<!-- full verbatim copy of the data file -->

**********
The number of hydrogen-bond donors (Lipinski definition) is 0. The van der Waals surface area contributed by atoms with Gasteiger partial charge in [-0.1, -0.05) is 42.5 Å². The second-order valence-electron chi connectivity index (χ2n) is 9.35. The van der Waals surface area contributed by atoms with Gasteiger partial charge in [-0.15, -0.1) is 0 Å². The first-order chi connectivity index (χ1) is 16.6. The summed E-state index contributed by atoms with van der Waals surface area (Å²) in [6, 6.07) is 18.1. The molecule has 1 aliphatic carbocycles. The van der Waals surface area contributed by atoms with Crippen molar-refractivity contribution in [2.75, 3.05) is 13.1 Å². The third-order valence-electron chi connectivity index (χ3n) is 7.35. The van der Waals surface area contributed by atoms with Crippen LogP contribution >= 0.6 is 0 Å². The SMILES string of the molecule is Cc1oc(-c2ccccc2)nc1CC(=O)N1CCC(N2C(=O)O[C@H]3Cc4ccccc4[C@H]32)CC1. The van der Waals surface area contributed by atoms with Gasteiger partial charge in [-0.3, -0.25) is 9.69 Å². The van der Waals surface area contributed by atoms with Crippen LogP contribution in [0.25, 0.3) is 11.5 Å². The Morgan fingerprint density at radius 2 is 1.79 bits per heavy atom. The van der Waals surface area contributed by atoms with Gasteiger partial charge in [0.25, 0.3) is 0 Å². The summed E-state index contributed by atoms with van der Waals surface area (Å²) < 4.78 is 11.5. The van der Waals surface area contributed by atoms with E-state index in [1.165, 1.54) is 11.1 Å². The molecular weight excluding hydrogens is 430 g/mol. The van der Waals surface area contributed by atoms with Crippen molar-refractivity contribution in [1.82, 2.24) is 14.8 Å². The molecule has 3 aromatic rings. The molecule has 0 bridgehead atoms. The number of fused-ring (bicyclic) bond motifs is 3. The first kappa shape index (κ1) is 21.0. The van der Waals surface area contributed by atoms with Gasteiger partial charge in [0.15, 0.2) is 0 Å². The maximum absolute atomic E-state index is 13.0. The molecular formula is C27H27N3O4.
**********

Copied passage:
The number of hydrogen-bond donors (Lipinski definition) is 0. The van der Waals surface area contributed by atoms with Gasteiger partial charge in [-0.1, -0.05) is 42.5 Å². The second-order valence-electron chi connectivity index (χ2n) is 9.35. The van der Waals surface area contributed by atoms with Gasteiger partial charge in [-0.15, -0.1) is 0 Å². The first-order chi connectivity index (χ1) is 16.6. The summed E-state index contributed by atoms with van der Waals surface area (Å²) in [6, 6.07) is 18.1. The molecule has 1 aliphatic carbocycles. The van der Waals surface area contributed by atoms with Crippen molar-refractivity contribution in [2.75, 3.05) is 13.1 Å². The third-order valence-electron chi connectivity index (χ3n) is 7.35. The van der Waals surface area contributed by atoms with Crippen LogP contribution >= 0.6 is 0 Å². The SMILES string of the molecule is Cc1oc(-c2ccccc2)nc1CC(=O)N1CCC(N2C(=O)O[C@H]3Cc4ccccc4[C@H]32)CC1. The van der Waals surface area contributed by atoms with Gasteiger partial charge in [-0.3, -0.25) is 9.69 Å². The van der Waals surface area contributed by atoms with Crippen LogP contribution in [0.25, 0.3) is 11.5 Å². The Morgan fingerprint density at radius 2 is 1.79 bits per heavy atom. The van der Waals surface area contributed by atoms with Gasteiger partial charge in [0.25, 0.3) is 0 Å². The summed E-state index contributed by atoms with van der Waals surface area (Å²) < 4.78 is 11.5. The van der Waals surface area contributed by atoms with E-state index in [1.165, 1.54) is 11.1 Å². The molecular weight excluding hydrogens is 430 g/mol. The van der Waals surface area contributed by atoms with Crippen molar-refractivity contribution in [1.82, 2.24) is 14.8 Å². The molecule has 3 aromatic rings. The molecule has 0 bridgehead atoms. The number of fused-ring (bicyclic) bond motifs is 3. The first kappa shape index (κ1) is 21.0. The van der Waals surface area contributed by atoms with Gasteiger partial charge in [0.15, 0.2) is 0 Å². The maximum absolute atomic E-state index is 13.0. The molecular formula is C27H27N3O4.